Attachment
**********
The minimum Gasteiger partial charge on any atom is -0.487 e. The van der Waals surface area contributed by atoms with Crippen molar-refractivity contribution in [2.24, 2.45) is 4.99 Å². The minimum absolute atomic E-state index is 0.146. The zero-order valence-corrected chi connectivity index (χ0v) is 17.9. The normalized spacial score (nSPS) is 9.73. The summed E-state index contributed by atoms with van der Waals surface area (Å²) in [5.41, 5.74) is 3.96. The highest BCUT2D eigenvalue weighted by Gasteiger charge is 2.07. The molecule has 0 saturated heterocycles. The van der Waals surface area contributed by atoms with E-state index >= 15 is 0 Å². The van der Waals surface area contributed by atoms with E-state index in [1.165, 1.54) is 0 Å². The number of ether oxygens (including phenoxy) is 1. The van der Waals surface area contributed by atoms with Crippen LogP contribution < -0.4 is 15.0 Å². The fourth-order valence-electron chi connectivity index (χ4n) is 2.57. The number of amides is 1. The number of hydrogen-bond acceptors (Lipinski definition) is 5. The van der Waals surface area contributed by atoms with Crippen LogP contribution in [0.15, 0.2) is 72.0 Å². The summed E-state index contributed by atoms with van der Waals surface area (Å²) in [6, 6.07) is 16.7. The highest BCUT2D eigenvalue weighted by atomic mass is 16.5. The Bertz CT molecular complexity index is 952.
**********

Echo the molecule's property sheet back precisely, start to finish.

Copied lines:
The minimum Gasteiger partial charge on any atom is -0.487 e. The van der Waals surface area contributed by atoms with Crippen molar-refractivity contribution in [2.24, 2.45) is 4.99 Å². The minimum absolute atomic E-state index is 0.146. The zero-order valence-corrected chi connectivity index (χ0v) is 17.9. The normalized spacial score (nSPS) is 9.73. The summed E-state index contributed by atoms with van der Waals surface area (Å²) in [5.41, 5.74) is 3.96. The highest BCUT2D eigenvalue weighted by Gasteiger charge is 2.07. The molecule has 0 saturated heterocycles. The van der Waals surface area contributed by atoms with E-state index >= 15 is 0 Å². The van der Waals surface area contributed by atoms with E-state index in [1.165, 1.54) is 0 Å². The number of ether oxygens (including phenoxy) is 1. The van der Waals surface area contributed by atoms with Crippen LogP contribution < -0.4 is 15.0 Å². The fourth-order valence-electron chi connectivity index (χ4n) is 2.57. The number of amides is 1. The number of hydrogen-bond acceptors (Lipinski definition) is 5. The van der Waals surface area contributed by atoms with Crippen LogP contribution in [0.15, 0.2) is 72.0 Å². The summed E-state index contributed by atoms with van der Waals surface area (Å²) in [6, 6.07) is 16.7. The highest BCUT2D eigenvalue weighted by atomic mass is 16.5. The Bertz CT molecular complexity index is 952.